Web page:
U.S. Bureau of Land Management – Red Rock Canyon

Red Rock Canyon was designated as Nevada’s first National Conservation Area.  Red Rock Canyon is located 17 miles west of the Las Vegas Strip on Charleston Boulevard/State Route 159.  The area is visited by more than two million people each year.

In marked contrast to a town geared to entertainment and gaming, Red Rock offers enticements of a different nature including a 13-mile scenic drive, miles of hiking trails, rock climbing, horseback riding, mountain biking, road biking, picnic areas, nature observing and visitor center with indoor and outdoor exhibits as well as a book store.

In 1990, special legislation supported by the Nevada congressional delegation, changed the status of the Red Rock Recreation Lands to a National Conservation Area, the seventh to be designated nationally.

This legislation provides the funding to protect and improve the area. Red Rock Canyon National Conservation Area is enjoyed by the local population as well as visitors from the United States and many foreign countries. Two million visitors each year enjoy the spectacular desert landscape, climbing and hiking opportunities, and interpretive programs sponsored by the BLM.

The BLM is the largest administrator of public lands in the West. It adheres to the policy of multiple use, thereby providing recreational opportunities, protection for cultural sites, and the management of natural resources, including wildlife.

Visitor Center

A favorite stop at Red Rock is the visitor center. Not only it is a one-stop shop for getting tips on how to make the most of your visits, it’s a great place to learn more about Red Rock and the Mojave Desert and pick up a few souvenirs.

Outdoor Display PhotoThe LEED gold-certified visitor center is designed to encourage stewardship for public land by providing an outdoor experience that instills a sense of personal responsibility.

The majority of the innovative interpretive exhibits are outside with four themed elements:  earth, air, fire and water. If you are eager to see desert tortoises or learn more about Red Rock’s geology, head toward the Earth exhibit. Looking for a dust devil? Head to the air exhibit to create one yourself. Many people think this area is roasting hot in the summer; come to fire exhibit to learn about agave roasting pits. The water exhibit will remind you of how precious this resource is in the desert.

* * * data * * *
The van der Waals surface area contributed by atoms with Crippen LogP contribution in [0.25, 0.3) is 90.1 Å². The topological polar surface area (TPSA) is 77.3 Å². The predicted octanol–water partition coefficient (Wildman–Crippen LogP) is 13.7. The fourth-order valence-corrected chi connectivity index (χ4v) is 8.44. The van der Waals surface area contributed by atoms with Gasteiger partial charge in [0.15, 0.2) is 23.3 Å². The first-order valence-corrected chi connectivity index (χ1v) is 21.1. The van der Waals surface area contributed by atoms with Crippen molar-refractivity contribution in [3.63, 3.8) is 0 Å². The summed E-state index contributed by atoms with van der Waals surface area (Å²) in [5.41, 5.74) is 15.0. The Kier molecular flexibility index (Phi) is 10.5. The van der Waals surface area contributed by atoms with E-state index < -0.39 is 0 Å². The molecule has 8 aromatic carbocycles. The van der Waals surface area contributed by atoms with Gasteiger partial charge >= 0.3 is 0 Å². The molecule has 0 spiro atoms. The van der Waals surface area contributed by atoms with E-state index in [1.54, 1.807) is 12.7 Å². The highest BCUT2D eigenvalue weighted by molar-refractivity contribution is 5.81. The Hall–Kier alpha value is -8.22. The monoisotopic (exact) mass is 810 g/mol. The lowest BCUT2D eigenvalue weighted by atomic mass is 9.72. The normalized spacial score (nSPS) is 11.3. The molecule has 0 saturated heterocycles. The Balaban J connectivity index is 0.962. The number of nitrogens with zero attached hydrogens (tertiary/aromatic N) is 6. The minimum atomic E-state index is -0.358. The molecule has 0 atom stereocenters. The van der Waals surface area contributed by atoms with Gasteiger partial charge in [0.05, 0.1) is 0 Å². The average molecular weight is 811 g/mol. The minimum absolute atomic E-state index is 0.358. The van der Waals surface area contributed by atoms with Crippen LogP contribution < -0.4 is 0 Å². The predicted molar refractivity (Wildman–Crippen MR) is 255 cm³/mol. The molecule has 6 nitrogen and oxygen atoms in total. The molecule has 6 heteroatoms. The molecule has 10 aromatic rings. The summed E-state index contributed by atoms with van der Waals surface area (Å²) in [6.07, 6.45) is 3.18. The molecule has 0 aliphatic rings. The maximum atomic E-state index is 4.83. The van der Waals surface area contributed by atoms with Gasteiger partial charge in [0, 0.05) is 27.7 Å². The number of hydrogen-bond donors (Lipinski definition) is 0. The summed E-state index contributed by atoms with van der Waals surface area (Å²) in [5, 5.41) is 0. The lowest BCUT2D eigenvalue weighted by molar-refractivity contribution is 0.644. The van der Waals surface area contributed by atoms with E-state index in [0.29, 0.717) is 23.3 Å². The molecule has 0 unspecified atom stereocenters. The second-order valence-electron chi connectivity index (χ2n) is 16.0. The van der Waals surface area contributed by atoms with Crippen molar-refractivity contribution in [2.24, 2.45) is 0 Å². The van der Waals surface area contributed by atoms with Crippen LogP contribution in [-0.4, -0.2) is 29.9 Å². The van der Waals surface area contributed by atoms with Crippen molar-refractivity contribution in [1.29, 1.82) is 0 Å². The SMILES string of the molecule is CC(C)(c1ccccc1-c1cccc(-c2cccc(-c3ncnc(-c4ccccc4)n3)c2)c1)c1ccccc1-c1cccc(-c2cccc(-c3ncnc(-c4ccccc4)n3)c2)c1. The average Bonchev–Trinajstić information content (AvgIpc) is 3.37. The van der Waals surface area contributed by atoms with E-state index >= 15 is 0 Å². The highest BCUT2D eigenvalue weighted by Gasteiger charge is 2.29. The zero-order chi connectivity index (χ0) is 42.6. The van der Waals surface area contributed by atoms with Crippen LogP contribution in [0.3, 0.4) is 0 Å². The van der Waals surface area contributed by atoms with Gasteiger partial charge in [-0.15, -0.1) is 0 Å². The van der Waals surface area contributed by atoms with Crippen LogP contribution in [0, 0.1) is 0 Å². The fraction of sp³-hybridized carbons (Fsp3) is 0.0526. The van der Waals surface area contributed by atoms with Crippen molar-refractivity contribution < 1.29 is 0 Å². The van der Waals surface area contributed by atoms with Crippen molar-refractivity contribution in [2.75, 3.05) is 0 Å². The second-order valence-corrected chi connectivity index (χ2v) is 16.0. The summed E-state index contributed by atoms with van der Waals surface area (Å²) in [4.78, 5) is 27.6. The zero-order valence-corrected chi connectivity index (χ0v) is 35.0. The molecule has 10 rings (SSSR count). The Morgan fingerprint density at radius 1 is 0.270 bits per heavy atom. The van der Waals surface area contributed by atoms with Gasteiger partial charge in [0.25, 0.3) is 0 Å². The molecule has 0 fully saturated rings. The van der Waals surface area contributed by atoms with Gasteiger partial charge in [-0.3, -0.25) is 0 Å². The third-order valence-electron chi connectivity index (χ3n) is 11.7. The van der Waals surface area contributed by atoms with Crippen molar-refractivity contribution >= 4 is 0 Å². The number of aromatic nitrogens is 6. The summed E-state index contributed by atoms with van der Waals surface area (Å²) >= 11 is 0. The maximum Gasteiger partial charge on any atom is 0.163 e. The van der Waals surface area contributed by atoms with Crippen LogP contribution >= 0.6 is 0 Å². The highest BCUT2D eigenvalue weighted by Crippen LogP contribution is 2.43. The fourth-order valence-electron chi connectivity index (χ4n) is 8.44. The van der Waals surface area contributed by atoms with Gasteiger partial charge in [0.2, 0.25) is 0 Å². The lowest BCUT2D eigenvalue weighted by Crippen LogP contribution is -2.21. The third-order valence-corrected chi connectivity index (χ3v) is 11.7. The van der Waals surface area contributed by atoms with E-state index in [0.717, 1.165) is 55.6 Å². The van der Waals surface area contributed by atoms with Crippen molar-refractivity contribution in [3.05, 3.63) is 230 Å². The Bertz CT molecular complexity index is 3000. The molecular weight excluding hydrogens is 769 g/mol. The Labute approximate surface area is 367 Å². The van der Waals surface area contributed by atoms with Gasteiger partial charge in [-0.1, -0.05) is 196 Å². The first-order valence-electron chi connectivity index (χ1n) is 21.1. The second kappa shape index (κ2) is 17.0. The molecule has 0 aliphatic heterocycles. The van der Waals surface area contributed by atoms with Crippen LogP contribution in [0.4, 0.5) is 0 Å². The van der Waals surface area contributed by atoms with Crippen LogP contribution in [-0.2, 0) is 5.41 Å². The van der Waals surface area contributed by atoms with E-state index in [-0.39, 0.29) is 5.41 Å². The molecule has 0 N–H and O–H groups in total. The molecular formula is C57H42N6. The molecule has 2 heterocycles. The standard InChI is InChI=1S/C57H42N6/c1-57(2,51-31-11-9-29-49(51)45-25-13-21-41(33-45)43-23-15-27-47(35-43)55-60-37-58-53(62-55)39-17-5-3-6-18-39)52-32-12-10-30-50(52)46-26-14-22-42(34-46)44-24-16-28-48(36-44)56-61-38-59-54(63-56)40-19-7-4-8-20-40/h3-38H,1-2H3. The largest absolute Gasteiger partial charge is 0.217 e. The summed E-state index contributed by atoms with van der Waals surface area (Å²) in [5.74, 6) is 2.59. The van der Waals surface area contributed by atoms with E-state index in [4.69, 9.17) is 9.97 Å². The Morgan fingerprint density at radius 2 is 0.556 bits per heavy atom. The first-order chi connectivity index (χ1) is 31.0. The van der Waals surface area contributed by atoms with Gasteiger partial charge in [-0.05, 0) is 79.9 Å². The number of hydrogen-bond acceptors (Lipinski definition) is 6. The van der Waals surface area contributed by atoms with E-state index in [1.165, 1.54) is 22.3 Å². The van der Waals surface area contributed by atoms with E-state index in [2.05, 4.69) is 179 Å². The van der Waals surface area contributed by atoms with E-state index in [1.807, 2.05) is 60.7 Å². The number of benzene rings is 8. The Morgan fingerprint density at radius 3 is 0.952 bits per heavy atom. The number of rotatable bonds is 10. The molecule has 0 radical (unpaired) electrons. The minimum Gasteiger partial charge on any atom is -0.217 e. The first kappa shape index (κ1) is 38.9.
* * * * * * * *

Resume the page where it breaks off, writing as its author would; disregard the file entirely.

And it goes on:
The indoor portion of the visitor center includes a reception desk staffed by helpful employees and volunteers who can answer your questions, a million dollar view of the Calico Hills, touch screen exhibits, classroom and gift shop.

When the original visitor center – which is now the administrative building – opened in 1982, about 20,000 people visited Red Rock each year. Now more than a million people a year visit the area. To address this issue, the Secretary of the Interior approved funds under the Southern Nevada Public Land Management Act to build a new visitor center to provide enhanced visitor services to the increasing number of people who visit the National Conservation Area each year.

For Kids

Color Nevada Wild – A coloring book published by the Nevada Department of Wildlife.

Junior Ranger Red Rock Canyon – Program and activity book to learn about Red Rock Canyon National Conservation Area and become a Junior Ranger. (Please be patient during download, the file size is large.)

Junior Ranger Geology and Fossils – Activity book focusing on geology and fossils.

Junior Ranger Wild Horses and Burros – Activity book on how they became living symbols of the American West.

For Parents and Teachers

Below is a brief explanation of each link in the education pages. If you have any suggestions or ideas that you would like to submit, please feel free. We are always looking for lesson plans or materials to add to the site. The best address to send these materials to is ksorom@blm.gov